Garcia (University of Michigan psychology professor), Tor (Notre Dame law professor), and Schiff (affiliated with UM) aim to define a model for social comparison in relation to competition that is foundational for future research. Their review article, published in the Association for Psychological Science, fulfills the organization’s objectives of advancing psychological science through the synthesis of related research. Because the purpose of the article was to create a foundation for future research, Garcia et al. produce a similar outcome as Werron who sought to formally define competition for future research. Through this compilation and analysis, Garcia et al. successfully address the disconnection between social comparison and competition, arguing that social comparison is a natural function of competition. The cross-disciplinary interaction is clearly visible between the authors as they encourage others to do the same by suggesting relevant points of interest in each discipline in relation to social comparison. Therefore, the discourse community is not limited to those who study social psychology but is relevant to any subject matter dealing with social comparison and competition.
The discourse community is quite broad as Garcia et al. assume that competition and social comparison are interconnected; and therefore, the model defined in the paper is applicable to a multitude of disciplines and serves as a foundation to further inquiry and research. Competition here is defined through social comparison theory and the behaviour and attitude indicators displayed in those engaging in competition. If one were to look at the differences between Garcia et al. and Werron’s papers, it is evident that Garcia et al. focusses on competition in the realm of social psychology, whereas Werron defines competition to be used in situations outside of social psychology and does not explicitly state whether the phenomenon of social comparison is prevalent in each situation. Despite analyzing from slightly different perspectives, these two concepts are able to work together because Werron defines competition as a social form, and from a social psychological perspective, the social comparison phenomenon would naturally arise in such environments. The fact that these two “foundational” concepts are able to work together and improve each other’s arguments suggest the potential for others to also build upon their ideas.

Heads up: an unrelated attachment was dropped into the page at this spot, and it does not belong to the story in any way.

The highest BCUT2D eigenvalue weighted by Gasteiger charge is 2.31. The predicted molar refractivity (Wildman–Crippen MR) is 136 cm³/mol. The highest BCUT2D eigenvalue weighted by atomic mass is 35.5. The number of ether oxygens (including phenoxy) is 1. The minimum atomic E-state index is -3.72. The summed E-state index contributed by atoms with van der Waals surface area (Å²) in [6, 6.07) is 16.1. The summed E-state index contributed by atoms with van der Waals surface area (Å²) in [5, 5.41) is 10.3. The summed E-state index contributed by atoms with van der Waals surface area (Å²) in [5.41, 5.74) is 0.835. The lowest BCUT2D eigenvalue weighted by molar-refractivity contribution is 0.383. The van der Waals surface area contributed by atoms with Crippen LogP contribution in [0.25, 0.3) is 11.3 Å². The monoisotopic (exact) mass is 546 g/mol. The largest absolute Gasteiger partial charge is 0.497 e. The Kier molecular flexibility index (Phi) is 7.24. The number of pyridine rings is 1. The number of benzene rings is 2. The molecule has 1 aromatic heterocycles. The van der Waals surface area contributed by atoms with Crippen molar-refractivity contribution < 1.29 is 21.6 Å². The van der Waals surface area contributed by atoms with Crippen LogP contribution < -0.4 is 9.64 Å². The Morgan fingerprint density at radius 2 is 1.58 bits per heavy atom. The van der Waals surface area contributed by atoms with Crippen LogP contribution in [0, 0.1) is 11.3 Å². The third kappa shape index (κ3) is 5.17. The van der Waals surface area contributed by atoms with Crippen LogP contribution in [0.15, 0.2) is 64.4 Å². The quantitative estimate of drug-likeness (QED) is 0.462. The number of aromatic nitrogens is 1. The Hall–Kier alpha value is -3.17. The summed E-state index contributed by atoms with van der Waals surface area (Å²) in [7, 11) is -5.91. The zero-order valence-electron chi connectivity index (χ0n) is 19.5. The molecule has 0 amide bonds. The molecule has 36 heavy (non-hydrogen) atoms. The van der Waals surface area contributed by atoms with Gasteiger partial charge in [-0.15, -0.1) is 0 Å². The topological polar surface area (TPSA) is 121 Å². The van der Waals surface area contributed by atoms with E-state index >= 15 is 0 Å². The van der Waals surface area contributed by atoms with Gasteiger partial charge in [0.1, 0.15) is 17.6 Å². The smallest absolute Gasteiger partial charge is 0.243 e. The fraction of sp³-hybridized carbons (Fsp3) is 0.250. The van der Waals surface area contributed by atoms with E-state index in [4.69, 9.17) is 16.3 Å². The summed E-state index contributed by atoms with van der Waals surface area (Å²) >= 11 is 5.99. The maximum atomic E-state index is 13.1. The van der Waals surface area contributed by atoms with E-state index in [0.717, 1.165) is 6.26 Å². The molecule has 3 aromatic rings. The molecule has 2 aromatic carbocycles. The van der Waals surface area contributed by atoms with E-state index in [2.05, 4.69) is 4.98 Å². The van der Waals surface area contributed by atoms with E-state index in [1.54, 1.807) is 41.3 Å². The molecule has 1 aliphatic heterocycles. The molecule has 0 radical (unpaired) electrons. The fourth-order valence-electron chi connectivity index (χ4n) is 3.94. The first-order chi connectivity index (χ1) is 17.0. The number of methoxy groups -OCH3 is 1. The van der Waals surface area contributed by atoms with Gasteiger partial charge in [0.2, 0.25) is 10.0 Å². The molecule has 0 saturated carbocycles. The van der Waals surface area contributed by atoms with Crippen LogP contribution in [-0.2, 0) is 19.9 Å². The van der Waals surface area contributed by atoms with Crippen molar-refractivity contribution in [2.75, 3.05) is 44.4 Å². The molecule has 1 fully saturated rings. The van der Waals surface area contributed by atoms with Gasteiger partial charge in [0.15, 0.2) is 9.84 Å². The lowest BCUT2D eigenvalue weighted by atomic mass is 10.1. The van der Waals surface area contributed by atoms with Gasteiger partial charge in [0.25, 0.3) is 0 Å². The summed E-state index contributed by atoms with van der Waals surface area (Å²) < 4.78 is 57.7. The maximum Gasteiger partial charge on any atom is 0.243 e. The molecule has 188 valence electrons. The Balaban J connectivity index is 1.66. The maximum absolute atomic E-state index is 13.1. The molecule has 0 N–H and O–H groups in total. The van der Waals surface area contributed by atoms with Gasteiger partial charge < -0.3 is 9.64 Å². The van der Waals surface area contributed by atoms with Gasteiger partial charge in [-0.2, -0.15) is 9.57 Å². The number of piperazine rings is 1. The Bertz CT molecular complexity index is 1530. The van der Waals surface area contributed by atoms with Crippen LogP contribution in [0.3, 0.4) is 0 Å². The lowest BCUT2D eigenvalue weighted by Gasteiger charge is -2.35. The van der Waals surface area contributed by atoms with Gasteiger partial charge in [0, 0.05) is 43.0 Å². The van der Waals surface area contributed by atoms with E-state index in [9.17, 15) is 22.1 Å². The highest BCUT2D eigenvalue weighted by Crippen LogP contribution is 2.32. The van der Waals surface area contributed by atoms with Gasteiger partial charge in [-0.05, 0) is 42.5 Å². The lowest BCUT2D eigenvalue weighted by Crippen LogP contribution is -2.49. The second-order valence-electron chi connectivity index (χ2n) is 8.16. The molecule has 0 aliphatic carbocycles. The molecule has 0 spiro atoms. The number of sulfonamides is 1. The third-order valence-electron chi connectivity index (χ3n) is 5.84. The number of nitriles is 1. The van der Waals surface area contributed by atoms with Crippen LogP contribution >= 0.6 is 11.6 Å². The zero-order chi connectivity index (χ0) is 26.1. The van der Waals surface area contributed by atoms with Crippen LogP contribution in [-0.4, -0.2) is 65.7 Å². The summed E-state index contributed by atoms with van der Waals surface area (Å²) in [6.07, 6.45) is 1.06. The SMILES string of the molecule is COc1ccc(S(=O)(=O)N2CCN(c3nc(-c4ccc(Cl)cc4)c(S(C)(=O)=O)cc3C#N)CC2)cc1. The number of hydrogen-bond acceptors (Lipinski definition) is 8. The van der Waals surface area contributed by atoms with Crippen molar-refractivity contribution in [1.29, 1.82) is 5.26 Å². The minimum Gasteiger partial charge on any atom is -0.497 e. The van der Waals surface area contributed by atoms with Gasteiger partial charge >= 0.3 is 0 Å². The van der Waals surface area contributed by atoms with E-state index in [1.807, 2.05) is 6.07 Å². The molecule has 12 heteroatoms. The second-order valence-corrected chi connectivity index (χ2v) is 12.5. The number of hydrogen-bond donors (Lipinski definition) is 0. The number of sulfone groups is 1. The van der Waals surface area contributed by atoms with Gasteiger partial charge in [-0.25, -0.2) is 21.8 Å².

As mentioned by melaniechen9985, the social comparison theory is vastly present in ordinary life; however, there has been a severe lack of inter-disciplinary research in social comparison in relation to competition and other areas. In order to ameliorate the gap in knowledge, Garcia et al. carefully define a model of social comparison that can be used for future research among any discipline. Garcia et al. view social comparison as a source for competition and can be broken up into distinct categories which each affect the intensity of competitive behaviour. Clear boundaries are drawn between situational factors and individual factors and are well-defined and established. For example, Garcia et al. address the initial miscategorization of Social Category fault lines as a relational and individual factor. Social Category fault lines are not relational according to the authors because each individual belongs to different categories which they will identify with depending on the situation; therefore, this factor is situational in nature. By clearly defining each factor, Garcia et al. successfully accomplish their goal to provide missing information between social comparison and competition.